Oviposition strategies in butterflies and consequences for conservation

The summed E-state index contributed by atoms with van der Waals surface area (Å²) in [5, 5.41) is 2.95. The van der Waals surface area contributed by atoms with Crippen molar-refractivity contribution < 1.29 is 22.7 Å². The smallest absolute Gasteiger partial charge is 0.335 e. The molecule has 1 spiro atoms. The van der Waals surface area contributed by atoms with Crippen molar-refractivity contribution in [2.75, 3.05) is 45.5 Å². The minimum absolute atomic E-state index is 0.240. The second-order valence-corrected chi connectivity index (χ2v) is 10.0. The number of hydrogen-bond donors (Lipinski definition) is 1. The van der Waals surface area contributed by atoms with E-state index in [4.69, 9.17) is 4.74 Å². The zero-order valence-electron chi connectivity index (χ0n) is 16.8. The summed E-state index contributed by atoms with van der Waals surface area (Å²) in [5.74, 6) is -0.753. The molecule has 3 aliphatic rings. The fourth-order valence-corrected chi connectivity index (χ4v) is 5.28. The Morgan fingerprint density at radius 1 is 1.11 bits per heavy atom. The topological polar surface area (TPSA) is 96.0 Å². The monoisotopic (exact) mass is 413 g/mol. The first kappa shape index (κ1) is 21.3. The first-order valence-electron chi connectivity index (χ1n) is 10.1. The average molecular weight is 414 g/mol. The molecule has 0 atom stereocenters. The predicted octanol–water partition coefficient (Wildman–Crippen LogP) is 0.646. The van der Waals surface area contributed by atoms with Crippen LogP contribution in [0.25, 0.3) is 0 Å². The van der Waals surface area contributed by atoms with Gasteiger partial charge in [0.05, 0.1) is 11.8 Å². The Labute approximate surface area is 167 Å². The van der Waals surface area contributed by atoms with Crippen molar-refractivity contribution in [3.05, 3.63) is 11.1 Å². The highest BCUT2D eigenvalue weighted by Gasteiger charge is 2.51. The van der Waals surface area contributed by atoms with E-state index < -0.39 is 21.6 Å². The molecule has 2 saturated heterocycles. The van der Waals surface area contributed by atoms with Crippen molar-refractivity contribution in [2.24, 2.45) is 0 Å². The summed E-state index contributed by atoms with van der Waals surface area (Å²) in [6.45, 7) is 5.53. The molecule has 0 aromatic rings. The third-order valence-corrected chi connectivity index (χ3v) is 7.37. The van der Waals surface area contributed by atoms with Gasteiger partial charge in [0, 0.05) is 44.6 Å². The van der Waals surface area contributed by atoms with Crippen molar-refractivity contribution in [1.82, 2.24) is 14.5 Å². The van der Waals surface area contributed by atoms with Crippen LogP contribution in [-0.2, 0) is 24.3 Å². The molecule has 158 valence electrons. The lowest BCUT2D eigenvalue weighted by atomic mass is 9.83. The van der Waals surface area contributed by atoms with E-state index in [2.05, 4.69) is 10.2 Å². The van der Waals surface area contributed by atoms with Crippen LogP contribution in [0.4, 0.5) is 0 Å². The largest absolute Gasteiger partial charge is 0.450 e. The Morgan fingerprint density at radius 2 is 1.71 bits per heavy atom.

Sammanfattning: Oviposition strategies are an important component of life history evolution in insects. Oviposition is a complex behaviour, where females must locate suitable habitat patches, locate oviposition sites, evaluate the quality, and finally decide how many eggs to lay. In this thesis, I explore some factors that may influence oviposition strategies in female butterflies. It discusses oviposition strategies from large to fine scales and ends with a discussion on implications for conservation. In paper I we tested for local adaptations in oviposition preference and larval performance in Polyommatus icarus. The result suggests that this species is evolutionary conservative in its utilization of the tested host plants. In the second paper we investigated frequency-dependent host plant choice in Polygonia c-album and showed that females spent significantly more time, and laid more eggs, in patches with high frequency of the preferred host. The influence of nectar sources on host plant choice in P. icarus was tested in paper III, females preferred ovipositing on host plants with flowers and after feeding. In paper IV we investigated oviposition “mistakes” in P. c-album and found differences in discrimination of hosts and non-hosts. Further, we showed that P. c-album butterflies are capable of responding to host quality by increasing clutch sizes on a high ranked host (paper V). Finally, in paper VI I explored how female oviposition behaviour can influence habitat management for a threatened butterfly species, Parnassius mnemosyne, by doing an observational field study on oviposition site preferences. This thesis highlights oviposition as a stepwise process and show that female discrimination is important at a multitude of levels with implications for oviposition strategies.
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